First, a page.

Although one of the infected has died, the Board does not find a greater mortality of this variant.

A health worker in a Covid ward of a hospital.

The Minister of Health of the Junta de Andalucía, Jesus Aguirre, confirmed this Friday that it had been detected the first case of the Ugandan variant of the coronavirus. “You have to be very cautious,” he indicated, because it is a local case.

This strain, whose first case was identified in Uganda, now appears in Andalusia from a local case. The advisor to the General Directorate of Public Health of the Board Nicola Lorusso, affirms, in conversation with EL ESPAÑOL, that: “This is not an imported case as happened with the South African strain“.

So, it was a cooperant returning from a country on the African continent who imported the Sars CoV-2 mutation to Andalusia. Now, according to Lorusso, this case “tells us that We cannot rule out that we can find more cases that may share this same variant“.

The first diagnosed case left two other people isolated by close contact. The 35-year-old man who was diagnosed this Thursday has been joined by two other men, one 51 and the other 90.

As reported by the Ministry of Health and Families, “the latter has died without this fact being attributed to a greater mortality of this strain with the rest of known variants “. As to the remaining two cases, “maintain good clinical evolution and they are in home isolation following the usual protocol for any confirmed case ”.

For his part, Lorusso indicates that the Ugandan strain “is more transmissible, and we know that it was in that country where it was first detected ”. It has been in the United Kingdom where this variant has been sequenced the most. “There it is not predominant, but in African territory it is having an expansive trend.”

In the United Kingdom, as in Andalusia, the strain that maintains the most presence is the British: “In Andalusia there are areas where the prevalence of the British variant is exceeded 80%”.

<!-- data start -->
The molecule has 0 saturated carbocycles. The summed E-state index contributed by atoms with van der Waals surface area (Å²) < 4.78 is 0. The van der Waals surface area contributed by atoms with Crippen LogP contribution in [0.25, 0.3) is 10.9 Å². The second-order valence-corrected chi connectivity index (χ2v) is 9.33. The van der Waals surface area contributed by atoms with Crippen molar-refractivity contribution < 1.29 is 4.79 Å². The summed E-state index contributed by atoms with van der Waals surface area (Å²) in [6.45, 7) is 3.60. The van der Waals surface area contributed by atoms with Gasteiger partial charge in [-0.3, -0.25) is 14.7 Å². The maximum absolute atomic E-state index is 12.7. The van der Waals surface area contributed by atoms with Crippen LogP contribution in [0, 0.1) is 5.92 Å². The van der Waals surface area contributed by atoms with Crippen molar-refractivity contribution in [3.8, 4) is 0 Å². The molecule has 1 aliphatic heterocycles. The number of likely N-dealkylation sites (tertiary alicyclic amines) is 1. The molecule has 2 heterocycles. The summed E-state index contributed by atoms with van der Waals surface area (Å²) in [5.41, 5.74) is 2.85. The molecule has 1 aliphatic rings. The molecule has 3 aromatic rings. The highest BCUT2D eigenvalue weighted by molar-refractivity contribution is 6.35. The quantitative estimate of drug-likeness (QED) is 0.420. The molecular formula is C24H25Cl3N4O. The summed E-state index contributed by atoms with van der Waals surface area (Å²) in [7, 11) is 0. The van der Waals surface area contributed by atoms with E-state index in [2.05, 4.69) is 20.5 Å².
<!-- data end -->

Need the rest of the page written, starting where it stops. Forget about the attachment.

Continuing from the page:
Cooperation, key

The detection of this new strain in Andalusia has been possible, according to Lorusso, thanks to the genomic sequencing work carried out in the two reference hospitals of the community: the Virgen del Rocío in Seville and the San Cecilio in Granada.

“The European Commission is promoting that the samples be increased to have more and more information on these variants.” This point is especially: “The increase in samples allows to detect and monitor the impact of new strains”, indicates Lorusso.

In this sense, Lorusso indicates that cooperation is key. The participation of professionals from different areas, from epidemiologists to bioinformaticians, allows to have a broad vision of the development of the pandemic and the different variants.

In the case of Andalusia, the community “has implemented different strategies to learn about and get closer to the reality of the circulation of variants” in the territory. In this sense, Lorusso speaks of three strains that are of special importance: “The British, the South African and the Brazilian.”

Sequencing involves “opening the instruction book that allows to see the operation of a new variant ”. That is, it allows you to see all the mutations and, depending on the genome, show the differences that allow you to categorize and characterize each mutation.

Better transmission, the virulence or the severity of the diseases they cause, makes the monitoring of these variants constant. Now the Ugandan woman joins.

“The British variant and the Ugandan variant have different mutations, but in both cases, these mutations have resulted in very high transmission“.